I think the issue has less to do with total cost of ownership and more to do with the barrier of entry. Even with the market slow-down, a rusty non-running e9 is still $6K. $15K gets you a car that needs major body and interior work, and an issue-free car doesn't start until you hit the $30's. It's been my experience and observation that a young enthusiast will dump their heart, soul, and pocketbook into their car once they have grown attached to it, which is why I think that total cost of ownership isn't the main detractor. I also think that the e30 M3 community and the e30 community are two very different demographics.. The M3 community has the high barrier of entry, but they can still get a cheap e30 tail light if they need one.I do see that the E9 community is notably older than the E30 - not a huge surprise. I am 38 years old and have an appreciation for all things vintage. It will be interesting to see how many younger BMW enthusiasts pursue these cars in the future. It seems that total cost of ownership is higher with the E9 which is one reason you don't see as many younger owners.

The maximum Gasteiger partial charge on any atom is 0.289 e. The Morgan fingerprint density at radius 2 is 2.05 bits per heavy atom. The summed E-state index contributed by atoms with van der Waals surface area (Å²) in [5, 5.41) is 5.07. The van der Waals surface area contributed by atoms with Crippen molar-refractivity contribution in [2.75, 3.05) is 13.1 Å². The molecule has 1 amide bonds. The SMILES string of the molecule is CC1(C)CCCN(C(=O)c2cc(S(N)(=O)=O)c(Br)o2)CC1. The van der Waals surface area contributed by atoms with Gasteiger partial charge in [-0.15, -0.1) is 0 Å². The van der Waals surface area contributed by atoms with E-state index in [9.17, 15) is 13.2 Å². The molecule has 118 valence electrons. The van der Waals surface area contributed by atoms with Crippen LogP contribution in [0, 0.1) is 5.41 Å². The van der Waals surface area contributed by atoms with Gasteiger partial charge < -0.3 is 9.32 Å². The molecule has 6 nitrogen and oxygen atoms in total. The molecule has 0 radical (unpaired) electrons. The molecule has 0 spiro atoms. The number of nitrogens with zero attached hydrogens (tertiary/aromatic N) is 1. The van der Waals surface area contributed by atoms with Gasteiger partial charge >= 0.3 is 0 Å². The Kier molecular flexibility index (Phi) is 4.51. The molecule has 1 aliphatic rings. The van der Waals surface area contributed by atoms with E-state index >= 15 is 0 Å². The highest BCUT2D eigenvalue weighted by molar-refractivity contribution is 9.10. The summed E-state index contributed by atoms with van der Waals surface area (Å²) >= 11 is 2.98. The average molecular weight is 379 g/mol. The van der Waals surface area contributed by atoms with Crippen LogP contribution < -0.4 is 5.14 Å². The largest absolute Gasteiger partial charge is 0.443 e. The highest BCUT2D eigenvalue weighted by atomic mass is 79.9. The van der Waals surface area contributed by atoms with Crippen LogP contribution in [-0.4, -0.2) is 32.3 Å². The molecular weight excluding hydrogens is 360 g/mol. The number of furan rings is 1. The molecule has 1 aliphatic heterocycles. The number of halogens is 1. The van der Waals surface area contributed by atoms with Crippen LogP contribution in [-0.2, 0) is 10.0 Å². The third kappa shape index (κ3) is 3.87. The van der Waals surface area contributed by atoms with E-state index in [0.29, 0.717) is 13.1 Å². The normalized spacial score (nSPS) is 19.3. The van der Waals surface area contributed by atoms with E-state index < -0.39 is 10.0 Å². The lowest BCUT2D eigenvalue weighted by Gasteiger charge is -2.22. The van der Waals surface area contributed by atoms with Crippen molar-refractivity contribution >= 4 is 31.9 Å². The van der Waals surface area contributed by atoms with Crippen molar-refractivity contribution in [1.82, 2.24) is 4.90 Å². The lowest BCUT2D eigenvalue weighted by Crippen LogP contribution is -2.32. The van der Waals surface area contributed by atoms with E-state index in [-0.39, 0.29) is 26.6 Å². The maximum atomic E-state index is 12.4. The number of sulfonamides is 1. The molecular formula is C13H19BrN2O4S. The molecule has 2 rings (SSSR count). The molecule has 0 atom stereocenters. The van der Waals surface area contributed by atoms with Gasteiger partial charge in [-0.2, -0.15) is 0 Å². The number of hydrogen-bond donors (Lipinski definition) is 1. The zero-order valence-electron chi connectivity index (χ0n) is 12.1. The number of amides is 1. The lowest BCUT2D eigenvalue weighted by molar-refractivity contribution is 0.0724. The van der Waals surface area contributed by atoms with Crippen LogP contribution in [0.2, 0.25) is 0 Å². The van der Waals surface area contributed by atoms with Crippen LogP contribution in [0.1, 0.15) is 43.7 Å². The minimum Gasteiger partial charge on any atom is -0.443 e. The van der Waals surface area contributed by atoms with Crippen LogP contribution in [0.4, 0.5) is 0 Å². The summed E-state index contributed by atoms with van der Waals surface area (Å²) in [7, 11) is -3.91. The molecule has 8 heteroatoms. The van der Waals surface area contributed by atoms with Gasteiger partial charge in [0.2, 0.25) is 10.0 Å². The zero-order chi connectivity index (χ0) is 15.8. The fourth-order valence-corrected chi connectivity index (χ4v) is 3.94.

Your call but I think you just reduced your inventory by 70%.Hi Robert - your car looks very clean! I have decided to focus on finding a 3.5l car so I don't think yours is the one for me. I will certainly reach out if that changes! If you have not done so already I would recommend chatting with Peter C. as he just sold a very clean 2800CS and can provide some guidance on the marketing and pricing.